If you missed the memo, J.D. Salinger finally stopped complaining about violations of his privacy, and filing lawsuits to prevent unauthorized publication of his works, both previously published and not. He was 91.
People of a certain age remember when Jerome David Salinger’s first novel, Catcher In the Rye, was the most controversial issue in America since women shed their bloomers. As with most controversies of this flavor, looking back years later it’s hard to understand, let alone appreciate. But major battles were fought over dinner tables, in school auditoriums, and eventually, in courts of law. I won’t say who won or who lost, but by the time I got around to reading it, it was required in tenth grade.
I probably read the book 50 times, counting those sessions where I’d pick it up and pore over a chapter or two. I still hear myself saying, “ferchrissake, Ackley,” and remembering what a horse’s ass Stradlater was. Thinking about it now, it’s so out of date and downright quaint it probably has zero impact on today’s readers just for style, let alone content. That’s okay. More for me.
There are three other books, including the amazing Franny and Zooey, and a bunch of stories that leaked out over teh internets before he had his lawyers scuttle them (I have them printed out and collected in a binder). That’s it for his officially published works. He ain’t no James Patterson. More like Calvin Coolidge of the literary world.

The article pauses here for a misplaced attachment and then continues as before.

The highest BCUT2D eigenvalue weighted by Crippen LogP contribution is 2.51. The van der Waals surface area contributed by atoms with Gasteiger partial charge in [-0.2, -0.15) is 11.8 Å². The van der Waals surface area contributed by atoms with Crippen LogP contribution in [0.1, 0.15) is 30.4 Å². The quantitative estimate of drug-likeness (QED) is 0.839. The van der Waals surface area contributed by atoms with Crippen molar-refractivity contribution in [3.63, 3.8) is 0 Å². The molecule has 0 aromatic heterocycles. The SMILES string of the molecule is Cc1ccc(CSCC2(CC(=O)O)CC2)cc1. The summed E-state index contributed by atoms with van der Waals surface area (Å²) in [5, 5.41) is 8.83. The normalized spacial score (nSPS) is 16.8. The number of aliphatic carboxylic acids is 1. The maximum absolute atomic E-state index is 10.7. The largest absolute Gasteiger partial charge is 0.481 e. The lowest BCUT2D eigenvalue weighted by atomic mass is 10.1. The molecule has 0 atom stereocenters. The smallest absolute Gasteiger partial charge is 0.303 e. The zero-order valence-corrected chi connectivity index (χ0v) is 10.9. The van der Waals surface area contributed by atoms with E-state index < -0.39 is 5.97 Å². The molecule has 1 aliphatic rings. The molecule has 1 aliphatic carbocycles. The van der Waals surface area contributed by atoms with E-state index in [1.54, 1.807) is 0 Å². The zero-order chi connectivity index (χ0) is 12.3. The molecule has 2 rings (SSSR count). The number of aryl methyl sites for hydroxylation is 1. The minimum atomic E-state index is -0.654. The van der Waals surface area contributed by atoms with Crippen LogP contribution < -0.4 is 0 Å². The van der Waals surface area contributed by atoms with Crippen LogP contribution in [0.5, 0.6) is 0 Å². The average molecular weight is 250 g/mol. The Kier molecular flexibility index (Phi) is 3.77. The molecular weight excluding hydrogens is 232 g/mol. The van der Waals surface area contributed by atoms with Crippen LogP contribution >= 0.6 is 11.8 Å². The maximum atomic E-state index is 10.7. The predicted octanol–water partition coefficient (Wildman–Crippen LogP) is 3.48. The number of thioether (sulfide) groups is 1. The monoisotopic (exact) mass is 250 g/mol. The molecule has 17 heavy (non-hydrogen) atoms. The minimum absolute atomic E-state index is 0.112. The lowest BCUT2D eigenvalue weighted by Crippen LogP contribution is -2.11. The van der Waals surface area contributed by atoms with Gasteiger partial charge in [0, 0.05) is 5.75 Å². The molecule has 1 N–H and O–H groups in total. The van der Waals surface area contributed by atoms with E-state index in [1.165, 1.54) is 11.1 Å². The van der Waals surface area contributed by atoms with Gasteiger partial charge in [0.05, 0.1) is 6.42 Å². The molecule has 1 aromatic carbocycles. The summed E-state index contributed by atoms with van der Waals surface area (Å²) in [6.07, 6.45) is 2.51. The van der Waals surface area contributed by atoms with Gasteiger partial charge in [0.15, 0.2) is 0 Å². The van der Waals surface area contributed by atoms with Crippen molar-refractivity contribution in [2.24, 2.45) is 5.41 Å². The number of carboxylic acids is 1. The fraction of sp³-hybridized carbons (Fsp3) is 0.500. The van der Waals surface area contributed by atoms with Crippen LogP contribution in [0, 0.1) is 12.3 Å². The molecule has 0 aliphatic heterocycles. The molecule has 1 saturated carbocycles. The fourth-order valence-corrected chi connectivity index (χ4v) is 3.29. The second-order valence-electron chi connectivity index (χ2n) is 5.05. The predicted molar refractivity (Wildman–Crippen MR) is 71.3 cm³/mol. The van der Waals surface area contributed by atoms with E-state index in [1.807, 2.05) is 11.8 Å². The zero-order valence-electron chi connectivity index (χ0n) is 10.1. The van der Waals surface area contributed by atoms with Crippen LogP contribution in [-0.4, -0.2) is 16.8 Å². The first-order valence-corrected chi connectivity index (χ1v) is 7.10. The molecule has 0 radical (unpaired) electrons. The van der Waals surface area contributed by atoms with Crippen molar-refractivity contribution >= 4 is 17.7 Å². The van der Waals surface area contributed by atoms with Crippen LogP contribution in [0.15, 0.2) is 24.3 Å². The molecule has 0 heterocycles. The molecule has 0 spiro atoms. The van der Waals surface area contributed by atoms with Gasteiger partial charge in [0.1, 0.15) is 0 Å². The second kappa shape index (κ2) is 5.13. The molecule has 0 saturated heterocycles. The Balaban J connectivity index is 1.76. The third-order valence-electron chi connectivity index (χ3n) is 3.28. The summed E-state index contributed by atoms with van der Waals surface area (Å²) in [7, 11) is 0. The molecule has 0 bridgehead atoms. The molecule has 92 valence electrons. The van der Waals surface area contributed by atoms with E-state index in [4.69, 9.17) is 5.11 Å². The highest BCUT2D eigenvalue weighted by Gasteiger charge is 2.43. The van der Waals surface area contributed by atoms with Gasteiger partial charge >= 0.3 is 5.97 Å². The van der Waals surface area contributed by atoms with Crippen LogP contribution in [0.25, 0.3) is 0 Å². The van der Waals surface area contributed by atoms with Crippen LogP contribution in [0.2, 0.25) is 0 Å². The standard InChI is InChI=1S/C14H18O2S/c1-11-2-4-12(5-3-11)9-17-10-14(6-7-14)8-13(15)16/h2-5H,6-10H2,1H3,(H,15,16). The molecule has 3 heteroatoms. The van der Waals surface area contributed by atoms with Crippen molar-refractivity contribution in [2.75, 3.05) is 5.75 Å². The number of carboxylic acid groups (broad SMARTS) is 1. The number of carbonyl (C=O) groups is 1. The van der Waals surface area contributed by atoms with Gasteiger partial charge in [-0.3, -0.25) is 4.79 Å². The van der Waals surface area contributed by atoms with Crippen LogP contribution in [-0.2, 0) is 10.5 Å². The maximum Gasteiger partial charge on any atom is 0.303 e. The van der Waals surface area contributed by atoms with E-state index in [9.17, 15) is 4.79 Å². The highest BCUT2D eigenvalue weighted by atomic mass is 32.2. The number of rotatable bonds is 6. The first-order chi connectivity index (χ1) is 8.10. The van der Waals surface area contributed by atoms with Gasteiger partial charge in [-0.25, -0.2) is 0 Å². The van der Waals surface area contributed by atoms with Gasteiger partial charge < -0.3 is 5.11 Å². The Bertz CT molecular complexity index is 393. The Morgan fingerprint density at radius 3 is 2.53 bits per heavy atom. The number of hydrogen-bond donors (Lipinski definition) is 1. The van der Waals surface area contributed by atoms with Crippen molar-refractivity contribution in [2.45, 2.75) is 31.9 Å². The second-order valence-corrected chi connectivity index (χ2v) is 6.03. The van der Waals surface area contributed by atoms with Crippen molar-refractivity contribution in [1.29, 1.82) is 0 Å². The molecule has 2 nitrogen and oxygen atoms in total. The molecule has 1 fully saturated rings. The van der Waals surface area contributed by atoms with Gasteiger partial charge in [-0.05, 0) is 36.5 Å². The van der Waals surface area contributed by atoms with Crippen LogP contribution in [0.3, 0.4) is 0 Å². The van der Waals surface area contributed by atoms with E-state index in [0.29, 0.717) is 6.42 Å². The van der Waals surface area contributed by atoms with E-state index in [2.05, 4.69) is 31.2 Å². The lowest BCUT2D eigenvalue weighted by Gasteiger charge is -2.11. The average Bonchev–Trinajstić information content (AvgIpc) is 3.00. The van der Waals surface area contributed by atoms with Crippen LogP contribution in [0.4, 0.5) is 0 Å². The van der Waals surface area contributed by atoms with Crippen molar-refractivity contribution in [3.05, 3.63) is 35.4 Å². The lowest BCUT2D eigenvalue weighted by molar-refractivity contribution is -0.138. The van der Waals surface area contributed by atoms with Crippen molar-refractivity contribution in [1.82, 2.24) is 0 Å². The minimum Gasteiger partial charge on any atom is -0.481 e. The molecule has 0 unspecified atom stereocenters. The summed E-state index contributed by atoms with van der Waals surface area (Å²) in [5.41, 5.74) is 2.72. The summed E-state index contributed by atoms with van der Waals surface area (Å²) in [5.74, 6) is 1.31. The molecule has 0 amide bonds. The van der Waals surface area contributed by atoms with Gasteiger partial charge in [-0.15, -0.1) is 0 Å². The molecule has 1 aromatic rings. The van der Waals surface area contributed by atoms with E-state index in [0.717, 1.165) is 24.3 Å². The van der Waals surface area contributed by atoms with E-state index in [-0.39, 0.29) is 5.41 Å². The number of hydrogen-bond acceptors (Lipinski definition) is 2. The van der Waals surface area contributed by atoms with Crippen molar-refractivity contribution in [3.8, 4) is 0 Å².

When Salinger disappeared into his private compound up in frozen Cornish, NH, it was widely rumored that he was still working, scribbling away, but with no intention of ever publishing another word so long as he stayed vertical. Forty years later, I confess to a certain sense of impatience, even fear: what if the sonofabitch outlives me and I never get to read anything more?
Now I’m worried that he didn’t write a damn thing, or that he left instructions that nothing of his would see the light until the Mayans regain control of the hemisphere. Or worse – until the Congress passes a health care bill. * Groan * We might ALL be dead as Salinger himself.
We shall see, we shall see. Meanwhile, remember the words of satirist/songwriter Alan Sherman:
“Don’t be a stingy sandwich-maker / Pile the cold cuts high
Customers should see salami / Coming through the rye.”
He’s dead, too.